Friday 20 April 2018

Resolution of banking crisis was unnerving false dawn

Anglo Irish Bank ended up costing the taxpayer an astonishing €35bn
Anglo Irish Bank ended up costing the taxpayer an astonishing €35bn
Financial Regulator Matthew Elderfield imposed higher capital ratios on all the banks
AIB was forced to effectiverly nationalise in the dying days of the year

Laura Noonan

IN the world of film, epilogues rarely live up to the blockbuster that went before, but in the world of Irish banking, Part Deux of the collapse was even more explosive than the forerunner in 2008.

The element of surprise was the biggest twist in the 2010 blockbuster.

Heading into the year, we thought the worst was over. The old guard had been cleaned out of Anglo, and a new management team took the helm early in the year.

Amid reports that shutting down Anglo immediately would cost as much as €35bn, a plan was drawn up to split the bank into a "good" side that would run off healthy loans and continue lending and a "bad" side that would work out the rest.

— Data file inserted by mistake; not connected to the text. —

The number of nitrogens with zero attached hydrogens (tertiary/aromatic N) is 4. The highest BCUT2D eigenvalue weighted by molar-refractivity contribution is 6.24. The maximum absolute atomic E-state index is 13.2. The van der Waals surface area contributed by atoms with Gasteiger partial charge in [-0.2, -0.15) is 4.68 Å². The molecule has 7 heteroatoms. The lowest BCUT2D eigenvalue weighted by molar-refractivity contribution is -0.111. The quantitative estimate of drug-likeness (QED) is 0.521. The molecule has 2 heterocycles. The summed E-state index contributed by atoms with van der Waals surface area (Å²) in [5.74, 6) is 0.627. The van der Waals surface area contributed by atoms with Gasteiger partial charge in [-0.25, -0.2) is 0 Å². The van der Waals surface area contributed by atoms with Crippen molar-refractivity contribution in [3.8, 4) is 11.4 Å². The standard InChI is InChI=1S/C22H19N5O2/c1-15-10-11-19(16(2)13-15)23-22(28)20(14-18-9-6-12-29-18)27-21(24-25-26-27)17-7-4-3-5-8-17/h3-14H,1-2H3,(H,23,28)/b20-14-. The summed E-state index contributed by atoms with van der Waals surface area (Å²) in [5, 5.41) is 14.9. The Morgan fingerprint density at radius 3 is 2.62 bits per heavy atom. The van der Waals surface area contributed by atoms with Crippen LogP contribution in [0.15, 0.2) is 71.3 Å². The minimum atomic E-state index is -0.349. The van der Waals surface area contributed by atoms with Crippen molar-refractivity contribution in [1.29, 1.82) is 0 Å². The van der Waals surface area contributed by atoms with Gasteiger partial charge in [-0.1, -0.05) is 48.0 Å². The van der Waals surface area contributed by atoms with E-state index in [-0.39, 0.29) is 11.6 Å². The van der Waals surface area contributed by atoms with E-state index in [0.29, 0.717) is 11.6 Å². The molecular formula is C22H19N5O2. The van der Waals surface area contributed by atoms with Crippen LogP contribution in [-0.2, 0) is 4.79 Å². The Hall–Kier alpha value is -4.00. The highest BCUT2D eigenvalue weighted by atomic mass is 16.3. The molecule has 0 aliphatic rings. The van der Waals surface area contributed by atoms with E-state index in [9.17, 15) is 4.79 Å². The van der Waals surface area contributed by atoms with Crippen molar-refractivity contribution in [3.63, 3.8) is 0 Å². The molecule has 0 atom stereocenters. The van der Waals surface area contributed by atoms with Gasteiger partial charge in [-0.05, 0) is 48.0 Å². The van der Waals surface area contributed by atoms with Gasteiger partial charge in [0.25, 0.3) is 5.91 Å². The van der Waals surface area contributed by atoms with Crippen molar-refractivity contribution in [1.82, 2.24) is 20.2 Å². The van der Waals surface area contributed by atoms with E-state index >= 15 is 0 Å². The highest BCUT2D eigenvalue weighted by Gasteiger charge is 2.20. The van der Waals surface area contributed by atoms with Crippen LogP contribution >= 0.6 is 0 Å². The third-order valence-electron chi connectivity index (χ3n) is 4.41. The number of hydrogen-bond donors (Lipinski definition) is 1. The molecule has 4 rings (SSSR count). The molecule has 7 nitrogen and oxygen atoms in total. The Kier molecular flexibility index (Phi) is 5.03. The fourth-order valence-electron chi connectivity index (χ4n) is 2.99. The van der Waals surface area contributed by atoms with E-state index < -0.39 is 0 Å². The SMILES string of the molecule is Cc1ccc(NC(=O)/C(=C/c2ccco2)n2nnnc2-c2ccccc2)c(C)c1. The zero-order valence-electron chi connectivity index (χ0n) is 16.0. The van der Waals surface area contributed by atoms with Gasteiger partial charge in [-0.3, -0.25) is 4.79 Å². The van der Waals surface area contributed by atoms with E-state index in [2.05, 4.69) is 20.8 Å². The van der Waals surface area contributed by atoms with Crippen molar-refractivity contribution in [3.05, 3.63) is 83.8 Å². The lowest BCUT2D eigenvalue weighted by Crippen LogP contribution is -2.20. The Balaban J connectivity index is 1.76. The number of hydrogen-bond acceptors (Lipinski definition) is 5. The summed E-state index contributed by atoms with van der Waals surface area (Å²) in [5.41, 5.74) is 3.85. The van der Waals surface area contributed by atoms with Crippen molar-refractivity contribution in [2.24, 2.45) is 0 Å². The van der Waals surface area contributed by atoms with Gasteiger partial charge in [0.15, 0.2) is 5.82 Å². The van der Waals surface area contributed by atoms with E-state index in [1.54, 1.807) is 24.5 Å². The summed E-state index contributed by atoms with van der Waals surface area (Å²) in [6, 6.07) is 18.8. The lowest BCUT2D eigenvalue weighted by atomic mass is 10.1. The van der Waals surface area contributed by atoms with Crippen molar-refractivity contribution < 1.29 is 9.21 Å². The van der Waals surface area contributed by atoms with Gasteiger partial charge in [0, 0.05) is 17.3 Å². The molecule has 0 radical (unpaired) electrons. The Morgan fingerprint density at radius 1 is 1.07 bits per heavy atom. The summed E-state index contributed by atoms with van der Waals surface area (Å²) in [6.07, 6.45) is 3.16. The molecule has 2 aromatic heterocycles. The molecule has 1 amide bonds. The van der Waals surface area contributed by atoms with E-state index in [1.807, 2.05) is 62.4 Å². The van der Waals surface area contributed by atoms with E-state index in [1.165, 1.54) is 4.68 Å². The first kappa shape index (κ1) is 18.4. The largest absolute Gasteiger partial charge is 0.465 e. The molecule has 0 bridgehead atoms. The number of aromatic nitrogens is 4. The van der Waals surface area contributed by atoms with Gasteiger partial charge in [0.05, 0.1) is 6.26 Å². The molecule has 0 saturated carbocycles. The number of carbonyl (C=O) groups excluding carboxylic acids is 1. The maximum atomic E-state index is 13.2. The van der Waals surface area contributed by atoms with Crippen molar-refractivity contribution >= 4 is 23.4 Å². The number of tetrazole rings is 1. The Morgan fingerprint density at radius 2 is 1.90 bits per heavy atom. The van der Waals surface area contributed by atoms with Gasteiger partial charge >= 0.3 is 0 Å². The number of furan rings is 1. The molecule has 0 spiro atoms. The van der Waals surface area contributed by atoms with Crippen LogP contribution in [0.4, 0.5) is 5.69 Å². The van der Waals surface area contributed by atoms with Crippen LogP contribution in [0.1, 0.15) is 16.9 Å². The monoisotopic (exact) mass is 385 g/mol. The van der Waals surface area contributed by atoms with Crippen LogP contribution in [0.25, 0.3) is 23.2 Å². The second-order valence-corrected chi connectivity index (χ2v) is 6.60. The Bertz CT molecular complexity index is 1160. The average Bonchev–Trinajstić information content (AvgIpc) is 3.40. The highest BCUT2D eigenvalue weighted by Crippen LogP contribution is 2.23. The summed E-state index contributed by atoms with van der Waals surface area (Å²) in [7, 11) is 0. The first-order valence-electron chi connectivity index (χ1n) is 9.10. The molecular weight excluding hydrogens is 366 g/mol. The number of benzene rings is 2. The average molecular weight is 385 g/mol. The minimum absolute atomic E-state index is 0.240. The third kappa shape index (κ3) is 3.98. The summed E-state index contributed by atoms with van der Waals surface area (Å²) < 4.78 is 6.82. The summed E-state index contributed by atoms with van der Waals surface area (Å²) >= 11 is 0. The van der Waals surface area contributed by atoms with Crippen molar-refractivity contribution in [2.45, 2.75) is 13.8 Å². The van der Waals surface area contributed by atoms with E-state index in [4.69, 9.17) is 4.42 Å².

The plan was duly dispatched to the European Commission for approval, and Ireland's most toxic bank was believed to be on its way to a tidy resolution.

Capital tests

Order seemed to be returning to the rest of the banking sector as well as newcomer Financial Regulator Matthew Elderfield kicked off the year by putting all institutions through tough new capital tests.

The result was higher capital demands across the board, as the regulator battled to restore international confidence in Ireland's flattened institutions.